July 11, 2019

Five truths Jean Vanier learned living in community with the mentally disabled


A few months ago, we lost a living saint in Jean Vanier, but we know that his message of love will live on—a message OneLife LA will continue to spread throughout Los Angeles.


Pope Francis called Vanier a “great witness,” and we agree. Vanier, a French-Canadian philosopher, lived with the mentally disabled. He welcomed them into homes (known as L’Arche) to live in community. In turn, Vanier says, they taught him what it means to be human. 


Here are five truths that Jean Vanier learned from working with the marginalized.


  1. “As we enter into dialogue with a beggar, we risk entering into an adventure.”


Jean Vanier’s earliest experience with the mentally ill occurred when he was an academic in Toronto, Canada. He was rushing to his next appointment, when a woman on the street demanded money, telling him that she had been released from a psychiatric hospital. 


Vanier had yet to discover his calling to minister to the disabled. His response was to quickly give the woman some money and go on his way. He later regretted his haste, writing, “I was frightened of being swallowed up by her pain and her need.”


He says this fear is part of the reason we seek to exclude those who are different. We are afraid of being changed by an encounter with the homeless, the sick, the dying, the young, the old, the weak, the disabled, the stranger, the immigrant, those with AIDS.


  1. “If we start to include the disadvantaged in our lives and enter into heartfelt relationships with them, they will change things in us.” 


Jean Vanier wrote about Antonio, a member of the L’Arche community in Trosly, France, “He could not walk, speak, or use his hands; he needed oxygen to breathe.” Still, he was joyful, Vanier says, because Antonio accepted himself just the way he was. 


This had a life-changing effect on the other community members at L’Arche, especially those that cared for Antonio. They told Vanier that Antonio had changed their hearts, leading them out of a world that forced them to constantly prove their own worth. Instead they began to focus on relationships with others without trying to hide their own weaknesses. 


  1. “Even now, at the age of 70, my desire to be free is growing. It is never too late!” 


Although Vanier had lived many decades in service to the disabled, he recognized that life was about continual growth. He always looked to better understand his weaknesses in order to grow in freedom.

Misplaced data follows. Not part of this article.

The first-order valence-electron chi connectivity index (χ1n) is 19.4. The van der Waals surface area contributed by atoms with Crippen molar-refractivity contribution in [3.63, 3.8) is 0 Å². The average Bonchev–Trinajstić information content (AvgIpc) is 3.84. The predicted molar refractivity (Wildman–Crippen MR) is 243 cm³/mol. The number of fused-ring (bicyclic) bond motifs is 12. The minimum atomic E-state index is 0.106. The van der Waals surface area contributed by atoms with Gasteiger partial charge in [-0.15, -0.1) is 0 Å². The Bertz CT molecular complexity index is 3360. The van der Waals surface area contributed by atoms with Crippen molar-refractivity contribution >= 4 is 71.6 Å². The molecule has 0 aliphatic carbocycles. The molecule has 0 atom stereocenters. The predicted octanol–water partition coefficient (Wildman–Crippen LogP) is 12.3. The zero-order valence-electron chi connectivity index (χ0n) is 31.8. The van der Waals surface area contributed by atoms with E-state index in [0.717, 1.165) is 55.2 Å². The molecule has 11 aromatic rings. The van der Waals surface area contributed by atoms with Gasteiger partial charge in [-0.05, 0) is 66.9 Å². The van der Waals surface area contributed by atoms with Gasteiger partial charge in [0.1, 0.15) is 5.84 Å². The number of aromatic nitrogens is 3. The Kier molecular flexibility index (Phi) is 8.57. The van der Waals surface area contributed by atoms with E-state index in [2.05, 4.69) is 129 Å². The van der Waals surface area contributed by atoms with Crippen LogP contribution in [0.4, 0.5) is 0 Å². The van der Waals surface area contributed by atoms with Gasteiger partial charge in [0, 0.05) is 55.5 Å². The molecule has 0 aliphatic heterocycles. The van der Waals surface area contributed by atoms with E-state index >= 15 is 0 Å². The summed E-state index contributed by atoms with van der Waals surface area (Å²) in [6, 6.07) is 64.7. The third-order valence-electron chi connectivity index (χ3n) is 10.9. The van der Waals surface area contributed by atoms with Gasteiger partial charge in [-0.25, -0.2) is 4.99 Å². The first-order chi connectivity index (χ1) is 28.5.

He learned that freedom is found in the wisdom that comes from unexpected events, which could be “the death of a friend, sickness, an accident that creates a severe disability, or an apparent misfortune that breaks the pattern of our life and obliges us to reevaluate our lives, to find new values.” 


Many parents, he wrote, told him of the wisdom and freedom that comes from accepting the birth of their child with mental disabilities. “They discovered that their child was leading them from a world of power and competition into a world of tenderness and compassion.” 


  1. “We are all fundamentally the same, no matter what our age, gender, race, culture, religion, limits, or disabilities may be. We all have vulnerable hearts and need to be loved and appreciated.” 


We hide behind the walls of prejudice, judgment and disdain when we fail to realize that we belong to a common humanity. We are linked by our need to be loved and appreciated simply as people, without any consideration for accomplishments or weaknesses. It is in listening to each other’s stories that we begin to change, he wrote.


  1. “So it is that the people with intellectual disabilities led me from a serious world into a world of celebration, presence, and laughter: the world of the heart.”


Jean Vanier found the beauty in those with mental disability, and it transformed him into a doctor of the heart. May we also undergo this transformation and spread this message to those we meet. 


 (These excerpts are drawn from Jean Vanier’s national bestseller, “Becoming Human”)

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